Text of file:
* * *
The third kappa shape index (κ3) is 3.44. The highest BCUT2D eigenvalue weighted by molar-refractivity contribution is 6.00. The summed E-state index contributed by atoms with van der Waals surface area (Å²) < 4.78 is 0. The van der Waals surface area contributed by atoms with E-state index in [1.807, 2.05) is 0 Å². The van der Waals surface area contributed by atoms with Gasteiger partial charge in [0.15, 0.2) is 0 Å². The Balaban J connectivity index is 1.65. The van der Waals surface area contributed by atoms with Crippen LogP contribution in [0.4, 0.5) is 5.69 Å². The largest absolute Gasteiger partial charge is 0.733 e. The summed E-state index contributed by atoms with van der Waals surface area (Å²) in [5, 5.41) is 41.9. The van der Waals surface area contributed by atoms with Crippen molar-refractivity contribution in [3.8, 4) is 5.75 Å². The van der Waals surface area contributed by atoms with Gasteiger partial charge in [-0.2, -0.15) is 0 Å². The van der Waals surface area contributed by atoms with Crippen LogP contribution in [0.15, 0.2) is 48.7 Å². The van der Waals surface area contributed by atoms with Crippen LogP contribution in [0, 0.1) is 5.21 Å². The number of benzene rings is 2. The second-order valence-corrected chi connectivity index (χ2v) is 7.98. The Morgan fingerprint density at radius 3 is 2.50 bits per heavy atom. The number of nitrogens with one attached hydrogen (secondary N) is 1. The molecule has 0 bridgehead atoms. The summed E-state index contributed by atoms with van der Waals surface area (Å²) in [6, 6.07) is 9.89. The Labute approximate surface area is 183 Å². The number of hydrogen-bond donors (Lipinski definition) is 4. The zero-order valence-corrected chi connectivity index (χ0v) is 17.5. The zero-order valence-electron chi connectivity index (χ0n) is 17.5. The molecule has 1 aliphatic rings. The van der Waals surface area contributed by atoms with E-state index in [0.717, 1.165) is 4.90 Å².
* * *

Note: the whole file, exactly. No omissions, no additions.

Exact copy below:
The third kappa shape index (κ3) is 3.44. The highest BCUT2D eigenvalue weighted by molar-refractivity contribution is 6.00. The summed E-state index contributed by atoms with van der Waals surface area (Å²) < 4.78 is 0. The van der Waals surface area contributed by atoms with E-state index in [1.807, 2.05) is 0 Å². The van der Waals surface area contributed by atoms with Gasteiger partial charge in [0.15, 0.2) is 0 Å². The Balaban J connectivity index is 1.65. The van der Waals surface area contributed by atoms with Crippen LogP contribution in [0.4, 0.5) is 5.69 Å². The largest absolute Gasteiger partial charge is 0.733 e. The summed E-state index contributed by atoms with van der Waals surface area (Å²) in [5, 5.41) is 41.9. The van der Waals surface area contributed by atoms with Crippen molar-refractivity contribution in [3.8, 4) is 5.75 Å². The van der Waals surface area contributed by atoms with Gasteiger partial charge in [-0.2, -0.15) is 0 Å². The van der Waals surface area contributed by atoms with Crippen LogP contribution in [0.15, 0.2) is 48.7 Å². The van der Waals surface area contributed by atoms with Crippen LogP contribution in [0, 0.1) is 5.21 Å². The number of benzene rings is 2. The second-order valence-corrected chi connectivity index (χ2v) is 7.98. The Morgan fingerprint density at radius 3 is 2.50 bits per heavy atom. The number of nitrogens with one attached hydrogen (secondary N) is 1. The molecule has 0 bridgehead atoms. The summed E-state index contributed by atoms with van der Waals surface area (Å²) in [6, 6.07) is 9.89. The Labute approximate surface area is 183 Å². The number of hydrogen-bond donors (Lipinski definition) is 4. The zero-order valence-corrected chi connectivity index (χ0v) is 17.5. The zero-order valence-electron chi connectivity index (χ0n) is 17.5. The molecule has 1 aliphatic rings. The van der Waals surface area contributed by atoms with E-state index in [0.717, 1.165) is 4.90 Å².